Anywhere But Here: Rider on The Storm

Surfer on beach in rain

Over to Gunner with the Weather

Chasing hurricanes has to be the collective east coast surfers (and surf photographers) favorite pastime. They’re unpredictable, spurring last-minute strike missions up and down I95, sometimes ending in glory, other times disaster, and a lot of times both, talk about a dopamine rush, the chase is always better than the catch. I was in South Beach in Miami shooting the best waves I had ever seen in Florida when Hurricane Sandy passed by the sunshine state in 2012.

wave crashing over road
stormy ocean with dune fence
boiled peanuts sign
american flag in sunset sky
woman riding horse on side of highway
Category 4 hurricane televised weather report
jesus is your hope for heaven written in sand on the beach
back of surfer's car
Ven Seas sign
stormy palm tree and dashboard through windshield
people at restaurant with eat no mullet sign

By the end of that day, Sandy was my favorite Hurricane ever, painting an unbelievable canvas for a college-aged wanna-be-surf-photographer. That favoritism lasted about two days until my friends started evacuating my hometown in Maryland. Ocean City suffered some serious flooding, but compared to the havoc Sandy wreaked on my friends a few states north it was nothing. As Sandy destroyed lives all over the Northeast it was very much not my favorite Hurricane anymore. Quite the double-edged sword, high risk and high reward.

couple sitting on beach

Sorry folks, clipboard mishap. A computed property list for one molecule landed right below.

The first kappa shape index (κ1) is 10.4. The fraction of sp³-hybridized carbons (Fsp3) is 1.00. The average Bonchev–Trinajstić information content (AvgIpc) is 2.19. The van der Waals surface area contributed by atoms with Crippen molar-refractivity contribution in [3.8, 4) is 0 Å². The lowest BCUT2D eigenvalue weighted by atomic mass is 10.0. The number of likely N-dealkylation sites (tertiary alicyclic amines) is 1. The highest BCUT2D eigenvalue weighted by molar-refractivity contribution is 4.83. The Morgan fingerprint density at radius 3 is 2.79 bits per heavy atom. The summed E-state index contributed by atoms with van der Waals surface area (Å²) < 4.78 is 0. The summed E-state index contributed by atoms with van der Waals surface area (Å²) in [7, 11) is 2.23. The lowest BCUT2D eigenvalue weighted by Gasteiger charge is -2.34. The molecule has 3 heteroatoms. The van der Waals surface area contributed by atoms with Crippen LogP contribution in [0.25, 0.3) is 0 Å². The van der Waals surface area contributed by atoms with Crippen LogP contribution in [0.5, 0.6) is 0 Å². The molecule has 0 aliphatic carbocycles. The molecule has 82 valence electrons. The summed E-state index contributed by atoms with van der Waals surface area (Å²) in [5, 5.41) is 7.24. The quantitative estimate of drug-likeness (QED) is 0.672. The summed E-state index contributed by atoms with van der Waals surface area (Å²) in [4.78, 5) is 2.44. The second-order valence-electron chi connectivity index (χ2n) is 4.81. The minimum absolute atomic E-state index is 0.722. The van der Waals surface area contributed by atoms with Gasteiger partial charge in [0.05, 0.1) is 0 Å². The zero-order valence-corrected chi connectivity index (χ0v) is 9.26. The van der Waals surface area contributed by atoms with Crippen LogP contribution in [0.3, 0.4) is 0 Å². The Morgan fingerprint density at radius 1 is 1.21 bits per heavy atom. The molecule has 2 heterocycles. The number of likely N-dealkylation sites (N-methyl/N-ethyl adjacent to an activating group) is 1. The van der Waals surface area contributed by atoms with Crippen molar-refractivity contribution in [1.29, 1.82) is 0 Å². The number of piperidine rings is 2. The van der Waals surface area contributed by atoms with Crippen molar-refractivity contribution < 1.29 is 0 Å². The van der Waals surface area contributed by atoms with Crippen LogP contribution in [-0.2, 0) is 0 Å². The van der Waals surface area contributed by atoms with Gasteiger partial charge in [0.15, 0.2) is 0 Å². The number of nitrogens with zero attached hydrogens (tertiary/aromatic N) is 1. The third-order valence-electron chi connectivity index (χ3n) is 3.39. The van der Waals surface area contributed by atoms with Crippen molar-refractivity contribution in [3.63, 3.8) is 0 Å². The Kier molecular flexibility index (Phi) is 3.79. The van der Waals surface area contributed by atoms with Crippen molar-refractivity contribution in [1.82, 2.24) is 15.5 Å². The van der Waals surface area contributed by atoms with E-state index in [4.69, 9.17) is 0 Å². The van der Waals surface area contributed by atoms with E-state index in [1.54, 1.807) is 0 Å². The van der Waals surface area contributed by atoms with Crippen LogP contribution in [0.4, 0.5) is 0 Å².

stormy coast through car window
boy with head in hands by surfboards
surfer walking up stairs to house in OBX
boy taking picture of Moby Dick's souvenir shop sign
ocean and coast in the Outer Banks
two boys sharing bubble gum on dock
surfers walking across sand
foggy road through dashboard
Live alligator feeding storefront sign

Those photos I shot on South Beach that day still mean a good bit to me, it was a pivotal day in my career, and a pivotal storm in my lifetime, but typically, when a real photojournalist disguised as a surf photographer looks back their career and work, it’s not the peak action moments that stand the test of time, that one barrel that so and so got ten years ago no longer really matters, someone has gotten a better one since, a thousand times over.

beach shack in stormy weather
surfer on beach with broken toe boot
young boy hiking up hill with fishing rod
sunset surf session
surfer during hurricane Ida
surfers on grass with multiple boards
group of friends looking at waves from cliff
guys hanging in hotel room watching tv
store sign with large bull statue
young boy watching older man play billiards
curling wave on beach with palm tree
highways air patrolled sign
Bag of smoked alligator strips

No, what matters is the moments in between, the chase is always better than the catch, ten-year younger versions of your friends crammed into a car that now seems ancient packed to the brim with surfboards, that’s the photo you, and I, want to look at down the road. Good portraits, genuine lifestyle shots, and the occasional empty lineup photo, will last decades. I chased and shot four hurricanes last fall up and down the Atlantic and in the Gulf of Mexico, here are some photos from those road trips, none of which contain any actual surfing. 

two people on beach, one laying down to take a photo
shark jaw banner hanging on fence
man with can on motel balcony
prosthetic shark statue
Florida Airboat on trailer
wall and doors covered with stickers
surfer walking over sand dune
young boy holding surfboard on steps
clear open road in Outer Banks
Repent sign on highway
young boy in grocery store
sharktooth necklace and live hermit crab store signn
excited man in car
young boy playing billiards

It’s 2022 and we’re still trying to convince Gunner not to take photos while driving moving vehicles—but the best-laid plans and so on. The Anywhere But Here series follows the exhaust fumes of somehow-unscathed photographer Gunner Hughes through adventure and misadventure across the country( and sometimes other countries). Usually finding the backwater towns, roadside religions, old-salt locals, cash-only dive bars, and much more character than you might see off the main highway.